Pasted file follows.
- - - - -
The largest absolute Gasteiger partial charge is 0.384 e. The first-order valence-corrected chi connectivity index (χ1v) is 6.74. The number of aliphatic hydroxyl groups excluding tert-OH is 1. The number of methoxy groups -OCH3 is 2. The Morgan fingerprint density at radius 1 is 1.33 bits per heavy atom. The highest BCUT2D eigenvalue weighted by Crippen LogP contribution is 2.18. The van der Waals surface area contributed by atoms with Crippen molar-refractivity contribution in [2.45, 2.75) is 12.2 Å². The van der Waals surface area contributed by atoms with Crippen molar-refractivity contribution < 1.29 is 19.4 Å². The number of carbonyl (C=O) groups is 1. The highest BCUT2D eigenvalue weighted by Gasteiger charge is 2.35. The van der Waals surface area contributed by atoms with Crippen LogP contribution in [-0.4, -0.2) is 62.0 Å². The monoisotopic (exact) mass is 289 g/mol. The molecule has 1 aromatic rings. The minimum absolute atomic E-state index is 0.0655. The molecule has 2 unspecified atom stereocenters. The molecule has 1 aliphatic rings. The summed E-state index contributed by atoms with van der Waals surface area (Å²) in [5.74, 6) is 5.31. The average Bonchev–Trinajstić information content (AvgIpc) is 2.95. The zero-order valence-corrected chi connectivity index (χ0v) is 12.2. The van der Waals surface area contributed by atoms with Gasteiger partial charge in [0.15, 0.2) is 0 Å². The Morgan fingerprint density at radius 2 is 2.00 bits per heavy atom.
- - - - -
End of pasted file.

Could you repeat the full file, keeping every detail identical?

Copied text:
The largest absolute Gasteiger partial charge is 0.384 e. The first-order valence-corrected chi connectivity index (χ1v) is 6.74. The number of aliphatic hydroxyl groups excluding tert-OH is 1. The number of methoxy groups -OCH3 is 2. The Morgan fingerprint density at radius 1 is 1.33 bits per heavy atom. The highest BCUT2D eigenvalue weighted by Crippen LogP contribution is 2.18. The van der Waals surface area contributed by atoms with Crippen molar-refractivity contribution in [2.45, 2.75) is 12.2 Å². The van der Waals surface area contributed by atoms with Crippen molar-refractivity contribution < 1.29 is 19.4 Å². The number of carbonyl (C=O) groups is 1. The highest BCUT2D eigenvalue weighted by Gasteiger charge is 2.35. The van der Waals surface area contributed by atoms with Crippen LogP contribution in [-0.4, -0.2) is 62.0 Å². The monoisotopic (exact) mass is 289 g/mol. The molecule has 1 aromatic rings. The minimum absolute atomic E-state index is 0.0655. The molecule has 2 unspecified atom stereocenters. The molecule has 1 aliphatic rings. The summed E-state index contributed by atoms with van der Waals surface area (Å²) in [5.74, 6) is 5.31. The average Bonchev–Trinajstić information content (AvgIpc) is 2.95. The zero-order valence-corrected chi connectivity index (χ0v) is 12.2. The van der Waals surface area contributed by atoms with Gasteiger partial charge in [0.15, 0.2) is 0 Å². The Morgan fingerprint density at radius 2 is 2.00 bits per heavy atom.